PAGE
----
I think I was about twelve years old when I first remember hearing a lute. I was listening to public radio and they were interviewing someone who played a baroque lute with twenty-six strings. I was fascinated by both the instrument and the music. I've been hooked on early music ever since.
I compose and write about music, but when it comes to early music and ancient instruments, I'm strictly an amateur. In some ways, I prefer it that way. We are all, to a greater or lesser degree, products of of our environment and upbringing. When I compose music, I do things in a way that makes sense to me. I realize that my perceptions of music, based on modern cultural influences, will always be a part of my music. Since I compose experimental music, I find it helpful to try to transcend my cultural conditioning or mimic the musical views of others. Still I know I can only partially succeed in this.
When I listen to early music, I know that I'm not hearing it like they did when it was written. Its not "my music" and never will be. But for me, this is where much of its appeal lies. There's a great mystery in listening to music that comes from a time that is very different from ours. Of course, they shared many of the same feelings and motivations that we do today, but the context is quite different.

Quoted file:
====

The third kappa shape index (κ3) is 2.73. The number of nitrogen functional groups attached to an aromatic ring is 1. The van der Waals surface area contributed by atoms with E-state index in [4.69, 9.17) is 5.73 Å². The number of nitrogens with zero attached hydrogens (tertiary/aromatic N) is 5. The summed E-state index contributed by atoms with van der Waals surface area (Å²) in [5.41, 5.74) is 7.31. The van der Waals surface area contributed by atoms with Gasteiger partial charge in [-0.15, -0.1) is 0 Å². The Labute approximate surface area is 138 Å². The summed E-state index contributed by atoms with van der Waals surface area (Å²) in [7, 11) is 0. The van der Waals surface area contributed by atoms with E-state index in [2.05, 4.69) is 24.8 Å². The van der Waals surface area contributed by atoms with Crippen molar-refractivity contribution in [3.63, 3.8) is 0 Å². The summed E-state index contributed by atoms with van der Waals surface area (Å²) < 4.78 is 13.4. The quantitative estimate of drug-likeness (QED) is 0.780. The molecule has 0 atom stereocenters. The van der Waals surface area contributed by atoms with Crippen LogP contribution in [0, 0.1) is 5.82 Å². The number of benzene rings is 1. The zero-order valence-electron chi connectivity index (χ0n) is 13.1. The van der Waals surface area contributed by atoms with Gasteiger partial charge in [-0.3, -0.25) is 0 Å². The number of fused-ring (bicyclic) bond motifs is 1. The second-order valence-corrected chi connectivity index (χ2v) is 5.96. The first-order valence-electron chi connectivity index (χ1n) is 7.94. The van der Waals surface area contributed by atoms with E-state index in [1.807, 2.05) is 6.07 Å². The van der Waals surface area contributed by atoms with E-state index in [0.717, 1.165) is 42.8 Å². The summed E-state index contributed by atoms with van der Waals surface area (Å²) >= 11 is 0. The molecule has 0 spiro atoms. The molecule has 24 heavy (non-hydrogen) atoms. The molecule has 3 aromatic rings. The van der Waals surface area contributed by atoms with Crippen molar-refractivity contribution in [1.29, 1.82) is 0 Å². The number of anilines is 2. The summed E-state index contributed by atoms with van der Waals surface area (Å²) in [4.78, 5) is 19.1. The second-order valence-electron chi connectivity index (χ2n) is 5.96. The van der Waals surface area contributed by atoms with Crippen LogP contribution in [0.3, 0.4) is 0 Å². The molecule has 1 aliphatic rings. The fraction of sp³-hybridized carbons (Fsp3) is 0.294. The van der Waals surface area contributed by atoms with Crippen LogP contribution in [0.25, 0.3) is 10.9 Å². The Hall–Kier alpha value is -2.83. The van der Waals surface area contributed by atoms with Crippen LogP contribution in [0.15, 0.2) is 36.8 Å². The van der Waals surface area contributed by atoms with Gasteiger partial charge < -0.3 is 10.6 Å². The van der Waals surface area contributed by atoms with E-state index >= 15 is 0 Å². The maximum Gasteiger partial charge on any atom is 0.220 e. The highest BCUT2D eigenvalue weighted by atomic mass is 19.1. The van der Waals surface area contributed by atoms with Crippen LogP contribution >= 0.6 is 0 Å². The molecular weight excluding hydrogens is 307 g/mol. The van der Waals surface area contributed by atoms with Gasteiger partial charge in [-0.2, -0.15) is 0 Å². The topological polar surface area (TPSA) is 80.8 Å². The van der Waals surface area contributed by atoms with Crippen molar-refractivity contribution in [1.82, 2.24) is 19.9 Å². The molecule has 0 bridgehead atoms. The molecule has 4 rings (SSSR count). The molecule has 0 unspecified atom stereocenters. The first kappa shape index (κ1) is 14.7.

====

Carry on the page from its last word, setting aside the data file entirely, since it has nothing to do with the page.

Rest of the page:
I feel that music is one of the best ways to learn about others. I do not, however, share the common view that music is a "universal language." There is a danger in thinking that our personal musical perspective is sufficient for understanding the musical traditions of others. Different musical traditions are somewhat like different languages. You may get some superficial information from someone speaking a foreign language by observing their gestures or tone of voice. But if you want to really understand them, you must begin to learn their language.
One reason I feel early music is unappreciated by most people is simply because it can be difficult to understand its musical language. Some of us may respond naturally to this music, but I have to acknowledge that, at times, I don't enjoy certain types of early music either. Is this simply because I lack the ability to understand it properly, or is it because I just don't like it? I don't know, but I find it to be a fascinating question and I'm determined to learn more.
Ancient instruments are an important part of these musical traditions. They have greatly influenced musical thought and practice. Instruments don't just make music they also help determine how music is made.
In this blog, I hope to not just examine these instruments in isolation, but also consider their complex interaction with historical forces and their lasting effect on us today.
Since I am a product of Western civilization, this blog may be somewhat biased, but I plan on making an effort to include information on ancient and interesting instruments from the rest of the world, too. As always, your comments are appreciated.